Asserting naturally that the eastern Himalayas, including the whole of Bhutan, is a biological hotspot, the World Wide Fund for nature’s Living Himalayas Initiative yesterday revealed that 211 new species were discovered between 2009 and 2014.
It is a feather in the conservation cap for the region even as we are reminded of animal, plant, bird, fish and other species of living beings being threatened for extinction. Rising temperature, change in vegetation, loss of forest and soil and all the man-made factors are increasingly pushing lives to the edge. But it is great relief that in this part of the world, we are discovering new species. A bigger relief is that experts believe that there are more to be found.
For Bhutan, contributing 15 new species to in five years is not only an achievement, but is also a reward for our conservation efforts. Already blessed with rich flora and fauna capped with strict conservation rules, we can look forward to and be assured of more discoveries. In Bhutan we live very closely with the nature, sometimes too close. Just as the WWF preparing for the launch, a man was attacked by two leopards in Trashigang. Endangered species like the Royal Bengal Tiger is finding the high Bhutanese mountains as safe haven despite the unfamiliar altitude.
But there are conditions and we cannot relax in the newfound wealth. The same Himalayan region unfortunately is also one of the most fragile ecosystems. As a young ecosystem, it is most vulnerable to climate change. Increase in temperature, floods, soil erosion and change in weather patterns can disrupt our rich biodiversity. Then there is also the growing pressure from humans and their growing consumerist drive. Illegal logging, poaching of animals and clearing of land for settlement disturb the natural balance.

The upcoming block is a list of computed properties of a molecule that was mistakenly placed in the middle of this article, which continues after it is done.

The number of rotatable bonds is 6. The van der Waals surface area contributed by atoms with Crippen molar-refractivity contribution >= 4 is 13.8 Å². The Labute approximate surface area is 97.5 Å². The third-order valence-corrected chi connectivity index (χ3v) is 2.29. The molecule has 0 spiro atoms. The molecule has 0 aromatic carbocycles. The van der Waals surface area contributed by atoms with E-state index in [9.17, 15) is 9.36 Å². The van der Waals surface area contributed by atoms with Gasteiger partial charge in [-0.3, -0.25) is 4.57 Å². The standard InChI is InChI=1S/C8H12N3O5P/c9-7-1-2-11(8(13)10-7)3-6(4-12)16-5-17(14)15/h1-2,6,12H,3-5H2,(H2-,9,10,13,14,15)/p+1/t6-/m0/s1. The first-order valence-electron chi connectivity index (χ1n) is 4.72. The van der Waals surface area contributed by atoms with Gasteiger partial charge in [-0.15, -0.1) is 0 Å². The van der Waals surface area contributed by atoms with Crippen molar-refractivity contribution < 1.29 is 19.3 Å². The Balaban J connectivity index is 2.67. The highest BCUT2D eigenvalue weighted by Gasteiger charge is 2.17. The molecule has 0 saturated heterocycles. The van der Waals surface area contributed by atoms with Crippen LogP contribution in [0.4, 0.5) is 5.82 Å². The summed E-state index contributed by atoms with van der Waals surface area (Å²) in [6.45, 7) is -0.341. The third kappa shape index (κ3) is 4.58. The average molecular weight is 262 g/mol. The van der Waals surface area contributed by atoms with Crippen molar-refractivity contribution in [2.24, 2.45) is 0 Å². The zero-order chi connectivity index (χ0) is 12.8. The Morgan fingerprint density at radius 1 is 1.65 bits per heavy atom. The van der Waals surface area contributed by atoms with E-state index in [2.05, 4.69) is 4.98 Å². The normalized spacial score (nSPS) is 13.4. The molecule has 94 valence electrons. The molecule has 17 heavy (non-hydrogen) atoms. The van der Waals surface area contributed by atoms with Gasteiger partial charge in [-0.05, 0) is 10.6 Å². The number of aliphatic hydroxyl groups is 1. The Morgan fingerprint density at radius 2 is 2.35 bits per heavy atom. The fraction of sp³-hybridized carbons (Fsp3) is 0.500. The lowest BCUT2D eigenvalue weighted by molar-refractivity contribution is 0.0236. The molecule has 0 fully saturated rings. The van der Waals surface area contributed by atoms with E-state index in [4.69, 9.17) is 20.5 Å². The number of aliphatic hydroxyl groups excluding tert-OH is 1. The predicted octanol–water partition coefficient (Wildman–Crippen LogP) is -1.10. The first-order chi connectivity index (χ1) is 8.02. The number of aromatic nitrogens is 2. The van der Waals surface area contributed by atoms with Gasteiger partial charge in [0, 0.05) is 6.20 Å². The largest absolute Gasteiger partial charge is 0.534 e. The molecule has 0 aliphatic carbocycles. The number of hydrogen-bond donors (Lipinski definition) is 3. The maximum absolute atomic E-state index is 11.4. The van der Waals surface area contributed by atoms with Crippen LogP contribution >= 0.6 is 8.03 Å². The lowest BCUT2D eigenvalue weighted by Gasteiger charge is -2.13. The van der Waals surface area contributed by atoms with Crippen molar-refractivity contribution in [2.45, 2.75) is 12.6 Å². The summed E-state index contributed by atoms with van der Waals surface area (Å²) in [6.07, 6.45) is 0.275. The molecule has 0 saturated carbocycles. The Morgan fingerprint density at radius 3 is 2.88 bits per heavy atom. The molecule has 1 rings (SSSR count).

In Bhutan, with wise leadership at the helm, environment conservation is at the heart of development. Our approach to development is expensive because we follow a balanced approach with environment protection a major criteria for every planned activity, small or big. But the benefits are shared by mankind. Unfortunately, no single country can mitigate climate change on its own. Collective effort is what calls for now to preserve our rich biodiversity.
The Himalayan region is also one of the poorest regions in the world and this exerts pressure on our resources. For the layman, discovering moths or spiders will not matter, as it will not bring him income or food. He will cut trees or clear land to cultivate. Therefore, governments, civil societies and thinkers should ensure collective efforts to conserve the shared natural wealth.
We are already talking about mitigating the impacts of climate change and preparing to face them, indicating that we are already late. We have not lost all. With good policies and commitment to preserve our natural heritage, we will hand over a good portion to our children.
Meanwhile, there is another good news from a non-conservation point of view. The seven new species of mosquitoes discovered were not in Bhutan.